The engineer may also use special tools on the exterior of the radiator to dislodge stubborn blockages. They should be able to measure the temperature of your radiators before they have started work and then show you the improvement after the Powerflush.
The whole process can last anything from 6 – 10 hours depending on the number of radiators in your home, the age of the system and the severity of the sludge in the system. The engineer may find more problems than originally anticipated such as needing new parts to replace those that have been damaged beyond repair. Most Powerflush jobs can be completed in one day but some of the more severe cases may require longer.
A qualified engineer will be able to perform repairs, replacements and carry out a Powerflush.
Who should carry out a Powerflush?
Not all companies will perform a Powerflush to the same standard. There are a range of chemicals and equipment on the market and, as with all industries, there are providers with varying levels of expertise and attention to detail. Always check independent review sites and request customer recommendations. We recommend sourcing at least two quotes from professionals so you can compare costs.
Boiler Guide has a network of 5,000 reputable engineers across the UK and can provide you with up to 3 free of charge, no obligation, competitive quotes.
Can you perform a Powerflush without a professional?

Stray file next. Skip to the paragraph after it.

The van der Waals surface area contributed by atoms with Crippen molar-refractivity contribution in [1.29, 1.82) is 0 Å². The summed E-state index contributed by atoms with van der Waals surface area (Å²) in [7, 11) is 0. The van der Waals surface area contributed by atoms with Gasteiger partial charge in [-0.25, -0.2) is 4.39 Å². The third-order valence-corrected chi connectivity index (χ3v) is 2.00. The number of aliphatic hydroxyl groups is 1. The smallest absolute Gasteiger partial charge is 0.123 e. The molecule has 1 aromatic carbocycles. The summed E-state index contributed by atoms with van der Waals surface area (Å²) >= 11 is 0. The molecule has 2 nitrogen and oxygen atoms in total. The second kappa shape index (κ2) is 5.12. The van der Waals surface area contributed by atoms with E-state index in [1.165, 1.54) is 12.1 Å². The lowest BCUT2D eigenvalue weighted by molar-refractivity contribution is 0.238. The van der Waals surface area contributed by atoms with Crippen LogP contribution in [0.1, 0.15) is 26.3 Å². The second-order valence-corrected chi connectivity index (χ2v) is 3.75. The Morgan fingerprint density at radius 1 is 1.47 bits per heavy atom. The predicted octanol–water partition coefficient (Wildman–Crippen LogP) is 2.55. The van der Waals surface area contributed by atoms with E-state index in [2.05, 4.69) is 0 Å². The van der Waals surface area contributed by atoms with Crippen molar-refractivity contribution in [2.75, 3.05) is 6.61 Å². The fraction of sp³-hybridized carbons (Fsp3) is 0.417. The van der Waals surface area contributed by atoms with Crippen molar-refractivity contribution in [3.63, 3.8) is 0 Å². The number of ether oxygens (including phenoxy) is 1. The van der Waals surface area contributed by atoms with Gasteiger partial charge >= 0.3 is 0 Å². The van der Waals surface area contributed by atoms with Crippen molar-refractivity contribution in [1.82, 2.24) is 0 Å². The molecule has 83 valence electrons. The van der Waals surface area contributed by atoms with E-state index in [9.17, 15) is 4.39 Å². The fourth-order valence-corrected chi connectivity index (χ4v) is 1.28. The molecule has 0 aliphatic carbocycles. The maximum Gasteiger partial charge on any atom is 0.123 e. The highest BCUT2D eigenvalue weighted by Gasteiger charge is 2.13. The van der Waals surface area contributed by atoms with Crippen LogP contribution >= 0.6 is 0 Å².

Put simply, not really.
While there are Powerflushing kits for hire and instructional videos available on the internet, it’s a risky and complicated job. A professional will make a Powerflush look easy, clean and safe but the reality is it’s a job that has the potential to get very messy. Specialist chemicals and equipment should only be handled by those trained to do so.
It’s also possible that carrying out the work on your heating system by yourself may invalidate any manufacturer’s warranty you have. A professional engineer will provide you with a certificate to prove that the Powerflush has been carried out. This is crucial if you need to evidence to a manufacturer or insurance provider that you have had all work carried out by a professional. Get quotes.
Finally, if the work is completed incorrectly it could cause more damage than you had to begin with.
NOTE: Installing a magnetic filter will not deliver the same benefits as a Powerflush procedure, but it can protect a system (that is still working well) from future sludge blockages.
How much will a Powerflush cost?
There are lots of factors that will affect the price of a Powerflush such as size and complexity of the heating system, not to mention any incidental troubleshooting that crops up. A Powerflush can cost anything between £300 to £1000+ but will also vary from engineer to engineer. Sometimes there will be additional costs like extra descaler chemicals or replacing the TRVs.
It is important that your central heating system is as efficient as it can be at all times and, although a Powerflush can be an expensive process, it can also save a lot of money over time in reduced heating bills.
Is a Powerflush always the solution?
In some particularly severe cases you may find it is actually more cost effective to replace the system than carry out a Powerflush. A Powerflush will not fix broken parts. If a blockage has caused a part to break that will add time and cost to the job to get the system back to optimum performance. A professional will be able to advise you if this is the case.